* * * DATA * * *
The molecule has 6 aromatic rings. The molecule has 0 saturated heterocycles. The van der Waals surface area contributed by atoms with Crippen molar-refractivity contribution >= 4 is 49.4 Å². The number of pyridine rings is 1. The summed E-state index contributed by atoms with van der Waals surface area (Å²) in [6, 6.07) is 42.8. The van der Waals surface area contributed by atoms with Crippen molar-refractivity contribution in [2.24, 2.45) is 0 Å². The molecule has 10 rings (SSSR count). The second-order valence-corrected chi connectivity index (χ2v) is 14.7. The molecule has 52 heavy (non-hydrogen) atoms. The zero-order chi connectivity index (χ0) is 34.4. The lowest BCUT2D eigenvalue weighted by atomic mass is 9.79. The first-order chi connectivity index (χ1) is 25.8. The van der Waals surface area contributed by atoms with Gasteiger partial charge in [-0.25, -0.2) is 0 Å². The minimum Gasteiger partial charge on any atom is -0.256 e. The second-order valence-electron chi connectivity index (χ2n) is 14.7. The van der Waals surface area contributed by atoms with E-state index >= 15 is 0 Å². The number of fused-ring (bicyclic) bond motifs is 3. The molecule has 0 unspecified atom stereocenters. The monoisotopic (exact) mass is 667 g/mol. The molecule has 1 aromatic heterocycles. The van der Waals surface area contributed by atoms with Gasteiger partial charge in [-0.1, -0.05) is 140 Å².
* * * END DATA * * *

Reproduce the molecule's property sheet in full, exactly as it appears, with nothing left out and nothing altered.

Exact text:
The molecule has 6 aromatic rings. The molecule has 0 saturated heterocycles. The van der Waals surface area contributed by atoms with Crippen molar-refractivity contribution >= 4 is 49.4 Å². The number of pyridine rings is 1. The summed E-state index contributed by atoms with van der Waals surface area (Å²) in [6, 6.07) is 42.8. The van der Waals surface area contributed by atoms with Crippen molar-refractivity contribution in [2.24, 2.45) is 0 Å². The molecule has 10 rings (SSSR count). The second-order valence-corrected chi connectivity index (χ2v) is 14.7. The molecule has 52 heavy (non-hydrogen) atoms. The zero-order chi connectivity index (χ0) is 34.4. The lowest BCUT2D eigenvalue weighted by atomic mass is 9.79. The first-order chi connectivity index (χ1) is 25.8. The van der Waals surface area contributed by atoms with Gasteiger partial charge in [-0.25, -0.2) is 0 Å². The minimum Gasteiger partial charge on any atom is -0.256 e. The second-order valence-electron chi connectivity index (χ2n) is 14.7. The van der Waals surface area contributed by atoms with E-state index >= 15 is 0 Å². The number of fused-ring (bicyclic) bond motifs is 3. The molecule has 0 unspecified atom stereocenters. The monoisotopic (exact) mass is 667 g/mol. The molecule has 1 aromatic heterocycles. The van der Waals surface area contributed by atoms with Gasteiger partial charge in [-0.1, -0.05) is 140 Å².